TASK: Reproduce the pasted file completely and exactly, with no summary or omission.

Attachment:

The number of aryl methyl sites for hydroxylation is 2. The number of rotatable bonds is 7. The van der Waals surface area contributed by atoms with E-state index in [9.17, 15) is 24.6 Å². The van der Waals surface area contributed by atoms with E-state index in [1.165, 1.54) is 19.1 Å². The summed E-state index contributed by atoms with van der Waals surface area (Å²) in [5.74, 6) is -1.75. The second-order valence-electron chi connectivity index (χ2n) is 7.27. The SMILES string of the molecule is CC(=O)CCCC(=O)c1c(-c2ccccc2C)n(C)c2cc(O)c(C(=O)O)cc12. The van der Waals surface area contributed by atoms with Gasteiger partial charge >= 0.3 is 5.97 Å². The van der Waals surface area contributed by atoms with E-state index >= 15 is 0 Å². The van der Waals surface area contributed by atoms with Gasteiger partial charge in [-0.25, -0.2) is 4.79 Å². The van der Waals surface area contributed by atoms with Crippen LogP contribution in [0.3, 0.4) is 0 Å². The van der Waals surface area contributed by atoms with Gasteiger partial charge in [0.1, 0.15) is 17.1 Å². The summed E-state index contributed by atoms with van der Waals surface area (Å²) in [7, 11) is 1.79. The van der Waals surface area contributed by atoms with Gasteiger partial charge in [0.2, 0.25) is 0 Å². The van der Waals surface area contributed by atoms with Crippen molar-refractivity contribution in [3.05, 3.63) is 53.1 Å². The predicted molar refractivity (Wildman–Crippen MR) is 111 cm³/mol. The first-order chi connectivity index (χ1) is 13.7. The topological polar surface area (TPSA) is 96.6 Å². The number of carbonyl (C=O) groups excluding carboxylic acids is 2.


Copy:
The number of aryl methyl sites for hydroxylation is 2. The number of rotatable bonds is 7. The van der Waals surface area contributed by atoms with E-state index in [9.17, 15) is 24.6 Å². The van der Waals surface area contributed by atoms with E-state index in [1.165, 1.54) is 19.1 Å². The summed E-state index contributed by atoms with van der Waals surface area (Å²) in [5.74, 6) is -1.75. The second-order valence-electron chi connectivity index (χ2n) is 7.27. The SMILES string of the molecule is CC(=O)CCCC(=O)c1c(-c2ccccc2C)n(C)c2cc(O)c(C(=O)O)cc12. The van der Waals surface area contributed by atoms with Gasteiger partial charge >= 0.3 is 5.97 Å². The van der Waals surface area contributed by atoms with E-state index >= 15 is 0 Å². The van der Waals surface area contributed by atoms with Gasteiger partial charge in [-0.25, -0.2) is 4.79 Å². The van der Waals surface area contributed by atoms with Crippen LogP contribution in [0.3, 0.4) is 0 Å². The van der Waals surface area contributed by atoms with Gasteiger partial charge in [0.1, 0.15) is 17.1 Å². The summed E-state index contributed by atoms with van der Waals surface area (Å²) in [7, 11) is 1.79. The van der Waals surface area contributed by atoms with Gasteiger partial charge in [0.2, 0.25) is 0 Å². The van der Waals surface area contributed by atoms with Crippen molar-refractivity contribution in [3.05, 3.63) is 53.1 Å². The predicted molar refractivity (Wildman–Crippen MR) is 111 cm³/mol. The first-order chi connectivity index (χ1) is 13.7. The topological polar surface area (TPSA) is 96.6 Å². The number of carbonyl (C=O) groups excluding carboxylic acids is 2.